tomp
    tomp subscriber

    @jeff jordon

    Did the officer shout to identify himself as police, or just shout "drop the knife", or neither?  Browder didn't remember, but even if he did shout to identify himself as well as to command, his subsequent statement was that "it all happened so fast".  That's the (honest) perspective of a veteran, trained officer who initiated the interaction, and almost certainly has been in that situation before.  Yet the other party to the interaction, Fridoon Nehad, was suddenly and unexpectedly confronted by a car with bright headlights unexpectedly rushing up on him, perhaps a shouted command, but then he had at most a second or 2 to change what he was doing and react "appropriately" so that the officer would not feel at risk.  I haven't heard anyone assert that Nehad reacted by accelerating his pace or aggressively going after the officer (at least not since the existence of the video was known!).  The argument is over whether he didn't react at all and kept walking forward, or slowed down and possibly veered away from the vehicle blocking his path, or was stopping.  Slowing and veering wasn't sufficient in the mind of officer Browder.  Anything short of absolute halt within that couple of seconds wasn't sufficient for Dumanis.  She made a big point that a foot was off the ground so he was moving; to her any motion at all, no matter how much he might have slowed, not only precluded criminal charges, it completely justified the shooting. 


    Officer Browder's actions, whether deliberately meant to or not, had the effect of minimizing the information and cues available to Nehad, possibly maximizing the startling and confusion, and minimizing the amount of time Nehad had to make the "right" decision to mollify the officer's fear for his safety before being "justifiably" shot.  If officer Browder was following procedure then he was following procedure.  In that case the procedure and training reflect either inability to think of the situation you put the "civilian" in (before-hand, in the development of policy & training, not only in the heat of the moment), or training for deliberately aggressive escalation of a situation to one that justifies the use of deadly force.  If he wasn't following procedure, then the training needs to be improved so that procedure is followed reflexively, like we do for other safety training.  Officer Browder may be trained to policy (except for body cameras with audio), but in my opinion the situation he put Nehad in absolutely doesn't reflect "incredible skills and empathy" on his part.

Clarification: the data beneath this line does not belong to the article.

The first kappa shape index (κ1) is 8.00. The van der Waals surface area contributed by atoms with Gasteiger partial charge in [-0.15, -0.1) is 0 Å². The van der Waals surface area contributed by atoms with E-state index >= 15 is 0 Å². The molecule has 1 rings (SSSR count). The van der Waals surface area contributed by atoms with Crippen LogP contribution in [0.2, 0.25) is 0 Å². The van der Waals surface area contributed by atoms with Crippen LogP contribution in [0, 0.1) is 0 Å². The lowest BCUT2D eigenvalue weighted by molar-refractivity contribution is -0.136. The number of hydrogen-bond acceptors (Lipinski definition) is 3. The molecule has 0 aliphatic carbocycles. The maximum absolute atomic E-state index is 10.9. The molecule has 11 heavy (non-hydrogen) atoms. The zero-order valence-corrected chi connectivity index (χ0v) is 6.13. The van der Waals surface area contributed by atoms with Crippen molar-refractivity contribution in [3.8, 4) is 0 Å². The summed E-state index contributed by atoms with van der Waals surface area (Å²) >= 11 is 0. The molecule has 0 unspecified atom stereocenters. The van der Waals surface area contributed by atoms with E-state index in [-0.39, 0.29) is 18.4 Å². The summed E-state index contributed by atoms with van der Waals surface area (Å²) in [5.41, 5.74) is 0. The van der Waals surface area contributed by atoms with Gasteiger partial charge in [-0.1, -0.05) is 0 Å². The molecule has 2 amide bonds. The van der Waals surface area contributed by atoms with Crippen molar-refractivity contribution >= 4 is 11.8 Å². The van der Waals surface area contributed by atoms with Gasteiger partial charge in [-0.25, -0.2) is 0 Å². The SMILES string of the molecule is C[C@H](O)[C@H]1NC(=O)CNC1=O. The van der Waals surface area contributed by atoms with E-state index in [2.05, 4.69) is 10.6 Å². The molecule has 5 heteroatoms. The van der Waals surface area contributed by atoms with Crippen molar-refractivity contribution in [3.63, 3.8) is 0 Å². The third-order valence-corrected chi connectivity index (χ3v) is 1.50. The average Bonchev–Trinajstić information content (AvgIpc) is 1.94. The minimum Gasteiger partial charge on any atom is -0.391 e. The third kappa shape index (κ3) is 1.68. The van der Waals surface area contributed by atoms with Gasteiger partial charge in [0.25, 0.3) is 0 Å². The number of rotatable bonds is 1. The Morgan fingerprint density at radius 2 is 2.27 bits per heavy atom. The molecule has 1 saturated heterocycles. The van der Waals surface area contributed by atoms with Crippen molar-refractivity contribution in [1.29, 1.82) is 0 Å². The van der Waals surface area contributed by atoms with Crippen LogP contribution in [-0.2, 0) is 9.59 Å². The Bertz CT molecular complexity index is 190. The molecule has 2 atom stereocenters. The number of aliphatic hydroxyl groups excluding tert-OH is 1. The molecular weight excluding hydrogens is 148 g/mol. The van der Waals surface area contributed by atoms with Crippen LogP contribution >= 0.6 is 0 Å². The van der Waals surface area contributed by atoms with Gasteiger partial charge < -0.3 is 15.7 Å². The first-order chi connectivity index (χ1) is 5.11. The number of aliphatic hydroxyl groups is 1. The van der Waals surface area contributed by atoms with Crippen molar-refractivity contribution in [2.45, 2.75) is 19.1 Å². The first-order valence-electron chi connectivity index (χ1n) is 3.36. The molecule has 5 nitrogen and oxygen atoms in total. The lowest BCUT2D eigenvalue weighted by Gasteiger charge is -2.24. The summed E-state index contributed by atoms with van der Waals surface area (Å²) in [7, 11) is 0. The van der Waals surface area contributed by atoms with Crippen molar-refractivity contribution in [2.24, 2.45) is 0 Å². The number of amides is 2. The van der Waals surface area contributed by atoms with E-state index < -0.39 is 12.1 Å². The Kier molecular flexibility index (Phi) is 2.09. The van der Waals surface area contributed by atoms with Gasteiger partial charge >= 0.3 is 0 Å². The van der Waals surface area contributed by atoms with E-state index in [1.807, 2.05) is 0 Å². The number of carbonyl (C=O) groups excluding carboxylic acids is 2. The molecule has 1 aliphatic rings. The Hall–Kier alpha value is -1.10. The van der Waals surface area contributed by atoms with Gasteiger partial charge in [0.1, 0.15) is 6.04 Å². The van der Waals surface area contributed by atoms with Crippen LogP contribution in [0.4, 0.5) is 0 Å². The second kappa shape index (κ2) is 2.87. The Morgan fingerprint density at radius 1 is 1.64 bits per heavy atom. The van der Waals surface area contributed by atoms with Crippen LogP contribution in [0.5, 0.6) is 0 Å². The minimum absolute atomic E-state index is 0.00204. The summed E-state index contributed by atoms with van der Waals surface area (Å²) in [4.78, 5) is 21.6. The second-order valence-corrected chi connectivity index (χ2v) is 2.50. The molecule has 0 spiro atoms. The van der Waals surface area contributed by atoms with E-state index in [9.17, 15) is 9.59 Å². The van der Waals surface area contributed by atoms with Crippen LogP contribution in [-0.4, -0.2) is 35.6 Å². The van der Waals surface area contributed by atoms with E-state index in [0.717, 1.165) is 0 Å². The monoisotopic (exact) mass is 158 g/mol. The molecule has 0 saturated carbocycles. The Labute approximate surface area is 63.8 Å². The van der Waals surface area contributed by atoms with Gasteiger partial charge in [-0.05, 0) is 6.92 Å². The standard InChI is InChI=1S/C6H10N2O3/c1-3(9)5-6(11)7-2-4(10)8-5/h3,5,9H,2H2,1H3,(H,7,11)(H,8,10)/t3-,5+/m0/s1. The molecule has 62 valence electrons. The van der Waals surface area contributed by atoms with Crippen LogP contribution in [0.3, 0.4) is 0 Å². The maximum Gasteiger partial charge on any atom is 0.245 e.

I'm not currently homeless (a couple more medical issues overwhelming my insurance, and who knows?).  I don't do drugs (I make a living with my mind, I could never get by on my looks or strength ).  I don't have apparent mental issues.  I don't carry weapons (except when needed for fieldwork: I've shot many a pine cone out of the tops of trees).  I respect LE as people, and when I can, I try to move away from behind them and otherwise act in ways to reassure them that I am not a threat, and so that they are not distracted from their issue at hand (I know distraction itself can be dangerous to them).  But, I can't guaranty that if a car zoomed up on me as I walked home after a couple of beers from Modern Times, just a block away on Greenwood St, headlights limited my ability to identify the car and it had no emergency lights on, and somebody jumped out and shouted at me to drop a knife that I didn't have, that I wouldn't be confused enough for a second or 2 to not _immediately_ react the way that officer wanted.  If I didn't stop walking soon enough I'd be dead, and according to you (and SDPD and Dumanis), there would have been no legal or moral wrong, and no tactical wrong that should be investigated and changed.  Maybe my white male privilege and middle class status would be enough to save me, maybe not.  I have too many friends who don't have WMP.  If I'm at risk, they're at greater risk, and marginalized people are at even greater risk.  And _that_ is why I have righteous fear of any business encounter with SDPD, and at least part of why other citizens have even more righteous fear of SDPD.